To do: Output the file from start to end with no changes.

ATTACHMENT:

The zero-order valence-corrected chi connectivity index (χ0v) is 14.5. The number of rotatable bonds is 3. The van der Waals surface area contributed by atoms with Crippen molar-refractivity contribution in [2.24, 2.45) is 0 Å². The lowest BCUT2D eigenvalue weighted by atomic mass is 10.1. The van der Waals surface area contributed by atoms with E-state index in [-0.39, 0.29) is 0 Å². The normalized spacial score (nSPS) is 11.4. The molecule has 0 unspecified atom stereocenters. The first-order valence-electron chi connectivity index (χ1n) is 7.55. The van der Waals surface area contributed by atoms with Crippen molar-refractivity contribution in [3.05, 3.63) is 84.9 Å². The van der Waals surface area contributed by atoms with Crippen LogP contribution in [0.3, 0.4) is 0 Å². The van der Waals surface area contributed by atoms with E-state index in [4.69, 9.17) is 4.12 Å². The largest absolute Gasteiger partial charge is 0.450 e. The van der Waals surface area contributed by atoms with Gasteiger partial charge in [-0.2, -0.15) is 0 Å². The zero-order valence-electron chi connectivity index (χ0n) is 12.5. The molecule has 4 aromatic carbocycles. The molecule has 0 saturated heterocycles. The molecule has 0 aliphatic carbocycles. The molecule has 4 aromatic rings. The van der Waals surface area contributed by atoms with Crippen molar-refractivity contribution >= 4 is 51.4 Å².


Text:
The zero-order valence-corrected chi connectivity index (χ0v) is 14.5. The number of rotatable bonds is 3. The van der Waals surface area contributed by atoms with Crippen molar-refractivity contribution in [2.24, 2.45) is 0 Å². The lowest BCUT2D eigenvalue weighted by atomic mass is 10.1. The van der Waals surface area contributed by atoms with E-state index in [-0.39, 0.29) is 0 Å². The normalized spacial score (nSPS) is 11.4. The molecule has 0 unspecified atom stereocenters. The first-order valence-electron chi connectivity index (χ1n) is 7.55. The van der Waals surface area contributed by atoms with Crippen molar-refractivity contribution in [3.05, 3.63) is 84.9 Å². The van der Waals surface area contributed by atoms with Crippen LogP contribution in [0.3, 0.4) is 0 Å². The van der Waals surface area contributed by atoms with E-state index in [4.69, 9.17) is 4.12 Å². The largest absolute Gasteiger partial charge is 0.450 e. The van der Waals surface area contributed by atoms with Gasteiger partial charge in [-0.2, -0.15) is 0 Å². The zero-order valence-electron chi connectivity index (χ0n) is 12.5. The molecule has 4 aromatic carbocycles. The molecule has 0 saturated heterocycles. The molecule has 0 aliphatic carbocycles. The molecule has 4 aromatic rings. The van der Waals surface area contributed by atoms with Crippen molar-refractivity contribution >= 4 is 51.4 Å².